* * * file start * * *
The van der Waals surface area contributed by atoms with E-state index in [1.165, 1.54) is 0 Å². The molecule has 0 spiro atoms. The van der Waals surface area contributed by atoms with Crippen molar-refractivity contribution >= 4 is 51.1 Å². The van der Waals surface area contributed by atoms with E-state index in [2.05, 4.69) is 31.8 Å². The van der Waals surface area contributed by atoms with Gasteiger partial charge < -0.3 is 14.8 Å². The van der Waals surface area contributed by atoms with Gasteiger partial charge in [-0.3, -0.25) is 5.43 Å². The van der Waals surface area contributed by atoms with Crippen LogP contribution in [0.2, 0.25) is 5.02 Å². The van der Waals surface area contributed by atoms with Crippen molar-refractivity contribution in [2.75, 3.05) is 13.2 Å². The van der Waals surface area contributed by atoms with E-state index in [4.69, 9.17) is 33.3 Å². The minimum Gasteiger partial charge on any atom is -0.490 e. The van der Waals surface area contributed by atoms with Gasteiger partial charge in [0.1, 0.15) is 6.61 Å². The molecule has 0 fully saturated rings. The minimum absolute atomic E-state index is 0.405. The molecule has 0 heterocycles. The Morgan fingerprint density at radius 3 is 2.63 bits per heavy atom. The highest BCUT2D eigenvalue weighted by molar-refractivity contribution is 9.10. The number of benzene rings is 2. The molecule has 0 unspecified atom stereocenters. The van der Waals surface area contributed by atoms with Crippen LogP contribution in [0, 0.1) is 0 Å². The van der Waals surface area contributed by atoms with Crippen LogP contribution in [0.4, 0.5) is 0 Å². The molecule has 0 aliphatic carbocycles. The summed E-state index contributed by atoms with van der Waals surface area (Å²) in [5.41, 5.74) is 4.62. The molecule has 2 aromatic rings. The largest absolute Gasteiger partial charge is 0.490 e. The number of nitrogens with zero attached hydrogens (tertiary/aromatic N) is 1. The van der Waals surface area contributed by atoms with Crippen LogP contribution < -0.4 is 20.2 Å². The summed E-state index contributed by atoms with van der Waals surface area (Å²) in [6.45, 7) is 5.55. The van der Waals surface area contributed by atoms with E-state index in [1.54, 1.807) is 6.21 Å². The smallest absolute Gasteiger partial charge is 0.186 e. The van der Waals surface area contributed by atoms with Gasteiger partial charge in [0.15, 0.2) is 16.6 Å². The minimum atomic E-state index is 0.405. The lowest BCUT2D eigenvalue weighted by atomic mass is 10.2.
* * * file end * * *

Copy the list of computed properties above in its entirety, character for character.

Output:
The van der Waals surface area contributed by atoms with E-state index in [1.165, 1.54) is 0 Å². The molecule has 0 spiro atoms. The van der Waals surface area contributed by atoms with Crippen molar-refractivity contribution >= 4 is 51.1 Å². The van der Waals surface area contributed by atoms with E-state index in [2.05, 4.69) is 31.8 Å². The van der Waals surface area contributed by atoms with Gasteiger partial charge < -0.3 is 14.8 Å². The van der Waals surface area contributed by atoms with Gasteiger partial charge in [-0.3, -0.25) is 5.43 Å². The van der Waals surface area contributed by atoms with Crippen LogP contribution in [0.2, 0.25) is 5.02 Å². The van der Waals surface area contributed by atoms with Crippen molar-refractivity contribution in [2.75, 3.05) is 13.2 Å². The van der Waals surface area contributed by atoms with E-state index in [4.69, 9.17) is 33.3 Å². The minimum Gasteiger partial charge on any atom is -0.490 e. The van der Waals surface area contributed by atoms with Gasteiger partial charge in [0.1, 0.15) is 6.61 Å². The molecule has 0 fully saturated rings. The minimum absolute atomic E-state index is 0.405. The molecule has 0 heterocycles. The Morgan fingerprint density at radius 3 is 2.63 bits per heavy atom. The highest BCUT2D eigenvalue weighted by molar-refractivity contribution is 9.10. The number of benzene rings is 2. The molecule has 0 unspecified atom stereocenters. The van der Waals surface area contributed by atoms with Crippen LogP contribution in [0, 0.1) is 0 Å². The van der Waals surface area contributed by atoms with Crippen LogP contribution in [0.4, 0.5) is 0 Å². The molecule has 0 aliphatic carbocycles. The summed E-state index contributed by atoms with van der Waals surface area (Å²) in [5.41, 5.74) is 4.62. The molecule has 2 aromatic rings. The largest absolute Gasteiger partial charge is 0.490 e. The number of nitrogens with zero attached hydrogens (tertiary/aromatic N) is 1. The van der Waals surface area contributed by atoms with Crippen LogP contribution < -0.4 is 20.2 Å². The summed E-state index contributed by atoms with van der Waals surface area (Å²) in [6.45, 7) is 5.55. The van der Waals surface area contributed by atoms with E-state index in [1.54, 1.807) is 6.21 Å². The smallest absolute Gasteiger partial charge is 0.186 e. The van der Waals surface area contributed by atoms with Gasteiger partial charge in [0.15, 0.2) is 16.6 Å². The minimum atomic E-state index is 0.405. The lowest BCUT2D eigenvalue weighted by atomic mass is 10.2.